CODE & STANDARD REFERENCES
What Codes & Standards affect Means of Egress?
In this series, we’ve covered what Means of Egress is, what its purpose is, different parts of the system, and who’s responsible for evaluating its parts.
In this segment, we’re going to introduce which codes & standards are the drivers behind means of egress requirements.
ADOPTED BUILDING CODES
Well, it depends upon the adopted building code.
The IBC is the most widely adopted in the US, but certainly not worldwide. In Canada, the National Building Code is widely adopted with province-level adoption. In Europe, there are a number of different adopted codes.
We have a video on this topic, see the link below.
Most building codes directly adopt requirements related to means of egress. Today, we’re going to cover a few popular building codes in North America and where egress shows up within those codes.
Let’s start with the US, and the most common model building code used today. That’s the IBC.
IBC: NEW CONSTRUCTION
Chapter 10 of the IBC defines the requirements for means of egress for new construction.
Most notably, sections 1003 through 1015 apply to all portions of the means of egress, meaning the exit access, the exit, and the exit discharge.
After establishing some general requirements, Section 1003 describes how to determine occupant loads for buildings.
Sections 1004, 1005 and 1006 describe how to determine the required number, capacity and arrangement of exit access doors and exits. Notably, 1006 includes the requirements for common path of travel.
Section 1008 describes how means of egress must be illuminated.
Section 1009 provides accessibility requirements for occupants who are unable to use stairs in an emergency, assistance in exiting due to accessibility or mobility restrictions.
The remaining chapters describe the requirements for various components for means of egress. Some notable sections to highlight:
1010 establishes door swing, door size, and permitted door locking arrangements.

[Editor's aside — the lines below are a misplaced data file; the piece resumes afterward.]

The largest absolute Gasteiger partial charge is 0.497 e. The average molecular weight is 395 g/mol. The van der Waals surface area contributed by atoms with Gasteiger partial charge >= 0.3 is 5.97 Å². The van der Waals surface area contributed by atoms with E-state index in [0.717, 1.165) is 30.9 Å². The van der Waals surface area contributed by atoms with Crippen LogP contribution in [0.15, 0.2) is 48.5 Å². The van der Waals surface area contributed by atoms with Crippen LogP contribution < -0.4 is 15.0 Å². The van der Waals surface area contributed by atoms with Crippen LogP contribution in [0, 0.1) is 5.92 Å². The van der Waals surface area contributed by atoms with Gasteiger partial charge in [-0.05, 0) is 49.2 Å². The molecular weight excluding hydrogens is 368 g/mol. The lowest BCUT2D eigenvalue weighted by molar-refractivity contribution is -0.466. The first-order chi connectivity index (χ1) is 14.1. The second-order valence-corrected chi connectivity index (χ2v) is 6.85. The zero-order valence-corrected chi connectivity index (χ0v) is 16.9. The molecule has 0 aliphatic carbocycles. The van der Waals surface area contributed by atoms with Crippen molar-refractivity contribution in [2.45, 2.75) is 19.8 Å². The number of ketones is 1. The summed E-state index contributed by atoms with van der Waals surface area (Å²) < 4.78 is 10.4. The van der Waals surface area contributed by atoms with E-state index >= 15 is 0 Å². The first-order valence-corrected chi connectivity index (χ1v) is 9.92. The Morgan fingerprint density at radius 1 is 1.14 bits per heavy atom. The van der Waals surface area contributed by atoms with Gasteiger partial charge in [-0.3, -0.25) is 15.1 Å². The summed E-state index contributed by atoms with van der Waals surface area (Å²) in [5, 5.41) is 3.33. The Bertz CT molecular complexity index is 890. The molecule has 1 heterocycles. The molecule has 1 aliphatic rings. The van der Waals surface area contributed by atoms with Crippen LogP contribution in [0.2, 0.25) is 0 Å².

1011 establishes stair requirements such as tread rise and run, headroom, and features such as handrails and guards.
1017 establishes the maximum travel distance to an exit.
1020 establishes minimum corridor widths and allowable dead ends.
1023 identifies requirements for interior exit stair construction.
There are many more sections within Chapter 10 but these are some to highlight as they will be revisited in greater detail in later videos.
For building renovations, the code requirements vary depending on jurisdiction.
In jurisdictions that adopt the International Existing Building Code (IEBC), there are three design approaches.
The most popular is the “work area” method. We go into this in a lot more detail in a separate video on “what codes apply to existing buildings being renovated?”, see the link below for that.
In this method, the means of egress requirements are scaled in line with the level of alteration occurring.
For minor changes, the requirement to analyze and modify means of egress for compliance is minimal. More substantial changes require a greater level of compliance.
At the maximum, for building additions or changes of occupancy to a higher classification, the means of egress system will need to meet code requirements for new construction in accordance with the IBC.
IFC: A LIVING CODE
The IFC generally aligns with the IBC. One key distinction however is that it is a so-called living document.
The IBC and IEBC are required when a new building or building renovation occurs.
However, the IFC is always applicable.
There are minimum requirements for means of egress within existing buildings, meaning these must be complied for any occupied building, regardless of whether building modifications are being made.
Section 1031 establishes the requirements that building owners and occupants must maintain the existing means of egress as reliable, meaning they cannot be locked, blocked or otherwise rendered unusable by occupants.
Section 1104 establishes means of egress requirements for existing buildings constructed prior to the adoption of the IFC. Meaning, these are retroactive requirements. These requirements generally align with Chapter 10 of the IBC, although they are not as extensive.